A1 segment hypoplasia is a significant independent risk factor for unfavorable clinical outcomes of surgical clipping ACoA aneurysm and ACA infarction after surgery 7).

Case reports

2016

A case of anterior cerebral artery A1 segment hypoplasia syndrome presenting with right lower limb monoplegia, abulia, and urinary incontinence 8).

2000

A 68-year-old man presented with a Hunt and Hess Grade II subarachnoid hemorrhage and symptoms of headache, nuchal rigidity, and facial paresis.

Angiographic evaluation with superselective exploration revealed a small ruptured aneurysm located on a duplicated hypoplastic A1 segment of the left anterior cerebral artery with associated middle cerebral artery stenosis and secondary early moyamoya changes. Surgical clipping of the aneurysm was performed successfully while sparing the hypoplastic A1 segment.

A1 aneurysms occurring on a duplicated anterior cerebral artery segment probably develop from a congenital weakness of the parent vessel and increased local shear stress. Superselective angiography was helpful in the preoperative planning and facilitated the decision to treat with surgical clipping instead of embolization 9).

1)
Kane AG, Dillon WP, Barkovich AJ, Norman D, Dowd CF, Kane TT. Reduced caliber of the internal carotid artery: a normal finding with ipsilateral absence or hypoplasia of the A1 segment. AJNR Am J Neuroradiol. 1996 Aug;17(7):1295-301. PubMed PMID: 8871715.
2)
Marinković S, Kovacević M, Milisavljević M. Hypoplasia of the proximal segment of the anterior cerebral artery. Anat Anz. 1989;168(2):145-54. PubMed PMID: 2712326.
3)
Chen H, Li MH. A1 segment hypoplasia accompanied by AcomA aneurysms assessed with magnetic resonance angiography. Surg Radiol Anat. 2014 May;36(4):353-7. doi: 10.1007/s00276-013-1182-5. Epub 2013 Aug 4. PubMed PMID: 23912562.
4)
Chuang YM, Liu CY, Pan PJ, Lin CP. Anterior cerebral artery A1 segment hypoplasia may contribute to A1 hypoplasia syndrome. Eur Neurol. 2007;57(4):208-11. Epub 2007 Jan 19. PubMed PMID: 17268201.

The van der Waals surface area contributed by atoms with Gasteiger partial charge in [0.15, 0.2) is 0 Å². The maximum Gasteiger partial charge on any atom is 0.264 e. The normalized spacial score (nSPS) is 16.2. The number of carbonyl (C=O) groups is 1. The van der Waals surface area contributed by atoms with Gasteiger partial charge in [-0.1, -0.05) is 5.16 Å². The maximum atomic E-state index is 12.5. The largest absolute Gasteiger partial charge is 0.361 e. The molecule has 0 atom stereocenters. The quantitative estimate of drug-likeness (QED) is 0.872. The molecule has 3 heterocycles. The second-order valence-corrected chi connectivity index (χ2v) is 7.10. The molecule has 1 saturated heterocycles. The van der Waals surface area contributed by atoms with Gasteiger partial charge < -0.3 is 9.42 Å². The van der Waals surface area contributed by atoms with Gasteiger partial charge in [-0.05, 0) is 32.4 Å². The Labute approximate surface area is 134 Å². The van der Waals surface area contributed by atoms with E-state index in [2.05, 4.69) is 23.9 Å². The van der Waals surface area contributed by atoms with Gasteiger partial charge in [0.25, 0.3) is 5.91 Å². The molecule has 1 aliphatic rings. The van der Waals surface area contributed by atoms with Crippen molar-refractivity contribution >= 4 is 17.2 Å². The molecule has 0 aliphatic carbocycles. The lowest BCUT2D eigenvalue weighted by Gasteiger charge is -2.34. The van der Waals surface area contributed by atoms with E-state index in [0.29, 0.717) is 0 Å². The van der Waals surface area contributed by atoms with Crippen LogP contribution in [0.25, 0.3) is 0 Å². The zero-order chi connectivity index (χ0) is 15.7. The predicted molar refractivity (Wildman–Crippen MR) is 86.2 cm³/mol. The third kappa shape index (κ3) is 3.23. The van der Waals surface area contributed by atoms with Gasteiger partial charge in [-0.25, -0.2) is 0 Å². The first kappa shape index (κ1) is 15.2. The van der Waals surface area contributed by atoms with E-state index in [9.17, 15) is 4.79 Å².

5)
Yamaguchi K, Uchino A, Sawada A, Takase Y, Kuroda Y, Kudo S. Bilateral anterior cerebral artery territory infarction associated with unilateral hypoplasia of the A1 segment: report of two cases. Radiat Med. 2004 Nov-Dec;22(6):422-5. PubMed PMID: 15648459.
6)
Rinaldo L, McCutcheon BA, Murphy M, Bydon M, Rabinstein AA, Lanzino G. 360 Relationship of A1 Segment Hypoplasia to Anterior Communicating Artery Aneurysm Morphology and Risk Factors for Rupture. Neurosurgery. 2016 Aug;63 Suppl 1:207. doi: 10.1227/01.neu.0000489849.55193.67. PubMed PMID: 27399558.
7)
Yang F, Li H, Wu J, Li M, Chen X, Jiang P, Li Z, Cao Y, Wang S. Relationship of A1 segment hypoplasia to the radiological and clinical outcomes of surgical clipping anterior communicating artery aneurysm. World Neurosurg. 2017 Jul 29. pii: S1878-8750(17)31222-6. doi: 10.1016/j.wneu.2017.07.122. [Epub ahead of print] PubMed PMID: 28765030.
8)
Lakhotia M, Pahadiya HR, Prajapati GR, Choudhary A, Gandhi R, Jangid H. A case of anterior cerebral artery A1 segment hypoplasia syndrome presenting with right lower limb monoplegia, abulia, and urinary incontinence. J Neurosci Rural Pract. 2016 Jan-Mar;7(1):189-91. doi: 10.4103/0976-3147.168438. PubMed PMID: 26933381; PubMed Central PMCID: PMC4750332.
9)
Taylor R, Connolly ES Jr, Duong H. Radiographic evidence and surgical confirmation of a saccular aneurysm on a hypoplastic duplicated A1 segment of the anterior cerebral artery: case report. Neurosurgery. 2000 Feb;46(2):482-4. PubMed PMID: 10690739.
a1_segment_hypoplasia.txt · Last modified: 2017/08/04 08:56 by administrador